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Big Data: Analysing the World

Big DataBig data is a big idea.

Monumentally big.
1,000,000,000,000,000,000 big.
It’s so big that big data is actually three big ideas in one.

Because when we use the term ‘big data’ we could be talking about the:

  • scale of big data sets
  • discipline of capturing, storing, and analysing them, or
  • technology set that allows this

So, let’s roll up our sleeves and put our arms deep into some big numbers.

But first, a Primer on Big Numbers

Since we are going to need to bandy about some big numbers, here’s a quick primer for those who didn’t learn or cannot recall scientific notation.

Scientific notation starts with the number 10 – because we have ten digits on our hands. We write 10 x 10 as 102. We say 102 is ‘ten to the power of two’.

Likewise, 103 is 10 x 10 x 10, or ten to the power of three. And so on.

Data is measured in bits and bytes. A bit is a single unit of information: a yes or a no; a 1 or a 0. Outside of some software engineering, we work more often in bytes. 1 byte = 8 bits.

Now we can mix our knowledge of scientific notation and data. 1,000 bytes = 103 bytes. We call this a kilobyte and write it as 1 kB.

And we have names for all the powers of 3, 6, 9, etc…

Big Numbers for Big Data

Just how big are these numbers in terms of real things?

Well, there are approximately 1024 atoms in a gram of stuff – water, bread, plastic. Thats 1,000,000,000,000,000,000,000,000.

For smaller numbers, how about 1021 stars in the universe, and 1011 stars in our own galaxy.

There are 1010 people on earth and around 107 in each of our biggest cities. Huge sports stadia hold 105 people, and a pretty standard high school / secondary school will have around 103 pupils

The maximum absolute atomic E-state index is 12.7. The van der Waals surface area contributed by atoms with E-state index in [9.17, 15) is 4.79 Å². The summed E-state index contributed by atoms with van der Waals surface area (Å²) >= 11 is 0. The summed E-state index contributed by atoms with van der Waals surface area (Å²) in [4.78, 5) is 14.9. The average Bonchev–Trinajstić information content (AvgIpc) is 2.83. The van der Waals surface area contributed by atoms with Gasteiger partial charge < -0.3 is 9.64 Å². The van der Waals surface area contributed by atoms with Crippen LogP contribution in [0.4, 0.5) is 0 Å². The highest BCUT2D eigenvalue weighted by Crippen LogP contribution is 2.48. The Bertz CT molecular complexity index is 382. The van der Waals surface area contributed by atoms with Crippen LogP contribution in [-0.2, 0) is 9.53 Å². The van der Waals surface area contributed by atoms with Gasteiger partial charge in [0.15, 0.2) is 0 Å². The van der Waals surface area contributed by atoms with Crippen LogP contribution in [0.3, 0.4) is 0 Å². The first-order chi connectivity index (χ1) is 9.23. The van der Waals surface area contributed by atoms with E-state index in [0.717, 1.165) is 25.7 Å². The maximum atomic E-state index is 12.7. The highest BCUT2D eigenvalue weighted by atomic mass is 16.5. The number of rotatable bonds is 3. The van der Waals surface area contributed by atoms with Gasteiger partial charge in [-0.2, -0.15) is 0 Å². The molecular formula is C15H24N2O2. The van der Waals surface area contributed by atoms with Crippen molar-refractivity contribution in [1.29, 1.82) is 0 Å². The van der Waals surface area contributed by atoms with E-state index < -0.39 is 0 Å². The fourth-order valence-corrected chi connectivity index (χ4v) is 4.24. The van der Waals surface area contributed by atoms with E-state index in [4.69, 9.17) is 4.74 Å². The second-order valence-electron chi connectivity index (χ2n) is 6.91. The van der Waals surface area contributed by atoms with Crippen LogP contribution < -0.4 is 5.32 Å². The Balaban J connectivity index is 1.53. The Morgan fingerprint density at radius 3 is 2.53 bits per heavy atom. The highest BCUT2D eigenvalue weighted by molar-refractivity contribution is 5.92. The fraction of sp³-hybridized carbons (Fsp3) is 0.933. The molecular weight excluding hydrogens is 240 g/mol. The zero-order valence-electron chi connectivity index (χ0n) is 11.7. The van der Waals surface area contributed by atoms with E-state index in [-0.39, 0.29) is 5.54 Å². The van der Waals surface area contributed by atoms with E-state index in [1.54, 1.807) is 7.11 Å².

Why do we Need Big Data?

First, though, another question…

Why have we got Big Data?

Our human world is now configured around data. And, since the 1980s, the cost of creating, acquiring, and storing data has been dropping rapidly, in real terms.

Where once a computer could cost an office worker a month’s salary, it’s now nearer a week. And the digital cameras a family used to invest in 20 years ago could capture a few hundred images with a couple of million points of colour in each. Now, for the same equivalent cost, a camera can create and store hundreds of thousands of images – each with many millions of points of colour.

And that’s just a simple consumer example. Now think of the millions of traffic and surveillance cameras, the video recorders, the audio recorders, the scientific data loggers and…

Most significant, perhaps are the vast arrays of data being created, captured, and stored by governments and big business.

So, Why do we Need all this Data?

Governments and businesses can use this data to make decisions and predictions.

By analysing vast arrays of data, they can find answers  to questions about:

  • Operational efficiency
  • Customer behaviour
  • New products
  • Causes of failure
  • Fraud and criminality
  • Financial trading
  • Demand for commodities

The list is endless – or maybe just big.

What is Big Data?